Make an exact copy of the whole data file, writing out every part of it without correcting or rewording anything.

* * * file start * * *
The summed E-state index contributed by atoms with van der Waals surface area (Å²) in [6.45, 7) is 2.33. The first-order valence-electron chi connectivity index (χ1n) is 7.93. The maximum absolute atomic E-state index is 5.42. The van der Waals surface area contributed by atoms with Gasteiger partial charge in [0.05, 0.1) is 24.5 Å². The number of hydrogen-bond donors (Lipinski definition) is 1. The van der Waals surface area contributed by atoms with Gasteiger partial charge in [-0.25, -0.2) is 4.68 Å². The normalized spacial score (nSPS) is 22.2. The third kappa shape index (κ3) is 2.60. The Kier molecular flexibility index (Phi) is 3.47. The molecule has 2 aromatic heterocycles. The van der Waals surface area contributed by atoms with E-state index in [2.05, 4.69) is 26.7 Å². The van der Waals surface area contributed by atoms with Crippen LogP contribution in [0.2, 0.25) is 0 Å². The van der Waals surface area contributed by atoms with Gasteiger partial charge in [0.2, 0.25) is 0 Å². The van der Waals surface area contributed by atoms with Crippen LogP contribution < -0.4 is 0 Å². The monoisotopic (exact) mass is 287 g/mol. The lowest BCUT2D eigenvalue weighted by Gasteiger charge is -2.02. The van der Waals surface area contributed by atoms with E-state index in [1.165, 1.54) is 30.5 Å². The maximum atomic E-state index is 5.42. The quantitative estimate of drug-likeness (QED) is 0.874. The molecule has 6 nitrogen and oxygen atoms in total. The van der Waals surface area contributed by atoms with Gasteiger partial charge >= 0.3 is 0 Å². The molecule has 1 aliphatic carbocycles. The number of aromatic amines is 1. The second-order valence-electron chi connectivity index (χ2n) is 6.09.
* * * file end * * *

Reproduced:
The summed E-state index contributed by atoms with van der Waals surface area (Å²) in [6.45, 7) is 2.33. The first-order valence-electron chi connectivity index (χ1n) is 7.93. The maximum absolute atomic E-state index is 5.42. The van der Waals surface area contributed by atoms with Gasteiger partial charge in [0.05, 0.1) is 24.5 Å². The number of hydrogen-bond donors (Lipinski definition) is 1. The van der Waals surface area contributed by atoms with Gasteiger partial charge in [-0.25, -0.2) is 4.68 Å². The normalized spacial score (nSPS) is 22.2. The third kappa shape index (κ3) is 2.60. The Kier molecular flexibility index (Phi) is 3.47. The molecule has 2 aromatic heterocycles. The van der Waals surface area contributed by atoms with E-state index in [2.05, 4.69) is 26.7 Å². The van der Waals surface area contributed by atoms with Crippen LogP contribution in [0.2, 0.25) is 0 Å². The van der Waals surface area contributed by atoms with Gasteiger partial charge in [0.2, 0.25) is 0 Å². The van der Waals surface area contributed by atoms with Crippen LogP contribution < -0.4 is 0 Å². The monoisotopic (exact) mass is 287 g/mol. The lowest BCUT2D eigenvalue weighted by Gasteiger charge is -2.02. The van der Waals surface area contributed by atoms with E-state index in [1.165, 1.54) is 30.5 Å². The maximum atomic E-state index is 5.42. The quantitative estimate of drug-likeness (QED) is 0.874. The molecule has 6 nitrogen and oxygen atoms in total. The van der Waals surface area contributed by atoms with Gasteiger partial charge >= 0.3 is 0 Å². The molecule has 1 aliphatic carbocycles. The number of aromatic amines is 1. The second-order valence-electron chi connectivity index (χ2n) is 6.09.